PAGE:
April 3, 2000 (Chantilly, Va.) -- If ever there were a case for strength in
numbers, mammography may be it, say breast cancer experts.
Women seeking mammograms can find the highest quality screenings from
radiologists and doctors who have years of experience performing and reading
mammograms on a daily basis. Also, those organizations that meet high
professional standards of safety and quality should display a Food and Drug
WebMD senior writer Miranda Hitti interviewed breast cancer survivors as
part of a series for Breast Cancer Awareness Month. The series, called "Me
& the Girls," explores the personal stories of these women after they were
diagnosed with breast cancer.
Breast cancer survivor Jennifer Mukai, 43, lives in the Seattle area. Mukai
got her first-ever mammogram in May 2009, right after turning 43. That
mammogram led to her breast cancer diagnosis.
Mammograms don't determine whether...
"I think it is important that women know that they are at a certified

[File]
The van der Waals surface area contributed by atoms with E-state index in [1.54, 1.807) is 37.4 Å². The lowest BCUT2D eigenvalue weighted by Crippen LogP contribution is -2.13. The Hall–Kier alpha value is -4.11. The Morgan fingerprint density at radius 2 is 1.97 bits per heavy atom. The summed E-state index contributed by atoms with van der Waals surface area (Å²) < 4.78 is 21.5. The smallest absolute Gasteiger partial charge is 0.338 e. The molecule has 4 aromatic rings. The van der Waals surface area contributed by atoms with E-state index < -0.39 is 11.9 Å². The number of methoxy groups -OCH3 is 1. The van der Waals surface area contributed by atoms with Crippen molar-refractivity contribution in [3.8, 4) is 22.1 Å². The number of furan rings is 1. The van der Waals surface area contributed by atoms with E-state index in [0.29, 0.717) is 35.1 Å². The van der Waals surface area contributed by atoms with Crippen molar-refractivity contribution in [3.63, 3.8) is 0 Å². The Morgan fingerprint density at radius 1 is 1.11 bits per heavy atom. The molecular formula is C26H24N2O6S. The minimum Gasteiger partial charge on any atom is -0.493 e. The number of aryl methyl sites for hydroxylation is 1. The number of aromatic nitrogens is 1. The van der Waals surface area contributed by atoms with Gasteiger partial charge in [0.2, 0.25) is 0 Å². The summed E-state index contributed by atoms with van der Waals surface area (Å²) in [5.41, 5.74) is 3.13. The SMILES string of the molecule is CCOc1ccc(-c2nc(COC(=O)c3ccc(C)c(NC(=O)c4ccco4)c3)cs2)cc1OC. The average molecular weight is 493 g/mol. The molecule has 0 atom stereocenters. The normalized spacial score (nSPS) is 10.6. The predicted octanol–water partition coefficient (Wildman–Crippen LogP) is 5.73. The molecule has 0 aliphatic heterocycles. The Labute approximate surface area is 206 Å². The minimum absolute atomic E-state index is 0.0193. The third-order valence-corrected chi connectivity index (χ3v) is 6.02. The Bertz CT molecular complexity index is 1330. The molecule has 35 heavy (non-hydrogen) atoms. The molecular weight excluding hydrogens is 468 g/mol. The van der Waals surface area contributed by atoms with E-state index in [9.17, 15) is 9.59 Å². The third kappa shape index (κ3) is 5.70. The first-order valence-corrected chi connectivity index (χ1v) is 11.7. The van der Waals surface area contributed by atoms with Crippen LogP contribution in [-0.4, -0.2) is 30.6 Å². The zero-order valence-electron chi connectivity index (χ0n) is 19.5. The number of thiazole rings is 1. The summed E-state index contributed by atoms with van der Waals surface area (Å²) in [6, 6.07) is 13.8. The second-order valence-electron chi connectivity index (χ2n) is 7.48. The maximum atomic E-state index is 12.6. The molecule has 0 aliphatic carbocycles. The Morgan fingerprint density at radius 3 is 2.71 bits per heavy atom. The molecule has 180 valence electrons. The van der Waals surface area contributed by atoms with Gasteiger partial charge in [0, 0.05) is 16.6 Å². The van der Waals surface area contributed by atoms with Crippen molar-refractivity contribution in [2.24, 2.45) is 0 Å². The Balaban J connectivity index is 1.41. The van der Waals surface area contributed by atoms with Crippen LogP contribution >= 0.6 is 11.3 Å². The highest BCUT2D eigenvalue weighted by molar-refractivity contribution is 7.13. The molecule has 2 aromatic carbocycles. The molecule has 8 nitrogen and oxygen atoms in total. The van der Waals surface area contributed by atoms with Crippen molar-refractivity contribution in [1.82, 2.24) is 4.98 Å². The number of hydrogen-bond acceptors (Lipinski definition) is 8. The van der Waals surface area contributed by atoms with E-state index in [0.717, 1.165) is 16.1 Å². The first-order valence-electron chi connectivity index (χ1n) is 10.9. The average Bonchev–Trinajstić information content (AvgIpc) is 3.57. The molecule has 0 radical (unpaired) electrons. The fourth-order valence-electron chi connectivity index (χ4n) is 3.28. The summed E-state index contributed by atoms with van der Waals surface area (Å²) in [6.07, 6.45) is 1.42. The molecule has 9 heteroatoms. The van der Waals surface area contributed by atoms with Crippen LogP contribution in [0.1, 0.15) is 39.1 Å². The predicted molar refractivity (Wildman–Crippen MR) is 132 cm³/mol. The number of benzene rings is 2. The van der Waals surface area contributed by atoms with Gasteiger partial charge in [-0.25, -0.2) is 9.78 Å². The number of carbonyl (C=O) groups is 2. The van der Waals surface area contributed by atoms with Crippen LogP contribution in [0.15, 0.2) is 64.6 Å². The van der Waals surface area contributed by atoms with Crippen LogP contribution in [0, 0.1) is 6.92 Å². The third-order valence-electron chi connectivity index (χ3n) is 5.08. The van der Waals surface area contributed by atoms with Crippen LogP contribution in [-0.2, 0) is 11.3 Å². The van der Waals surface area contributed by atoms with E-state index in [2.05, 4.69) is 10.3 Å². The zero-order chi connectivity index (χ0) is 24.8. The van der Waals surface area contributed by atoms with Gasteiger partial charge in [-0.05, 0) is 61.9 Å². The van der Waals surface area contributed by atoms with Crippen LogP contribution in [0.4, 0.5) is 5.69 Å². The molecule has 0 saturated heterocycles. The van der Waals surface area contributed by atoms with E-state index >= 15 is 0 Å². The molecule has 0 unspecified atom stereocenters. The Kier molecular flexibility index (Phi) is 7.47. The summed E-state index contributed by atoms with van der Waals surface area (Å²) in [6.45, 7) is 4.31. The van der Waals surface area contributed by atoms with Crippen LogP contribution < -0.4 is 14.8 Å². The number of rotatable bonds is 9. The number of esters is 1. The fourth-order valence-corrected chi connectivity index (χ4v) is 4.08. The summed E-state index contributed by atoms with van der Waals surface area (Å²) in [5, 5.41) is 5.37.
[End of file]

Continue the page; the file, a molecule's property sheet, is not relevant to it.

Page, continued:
mammogram center, so they know that the machines are evaluated on an annual
basis,'' says Barbara Brenner, Executive Director of Breast Cancer Action, a
San Francisco-based advocacy group.
"And we always tell women under 50 that when they decide to have their
first mammogram, they should schedule time right after the screening to sit
down and ask questions. They should go to a place that will show them the
pictures and answer questions about what can and cannot be seen.''
According to the American Cancer Society, women should go to the same
facility every year, if possible, so that new and old mammograms can be
compared. The society also recommends that women take copies of their
mammograms with them if they move, so that doctors at their new facility can do
Michael D. Towle writes regularly for WebMD on health and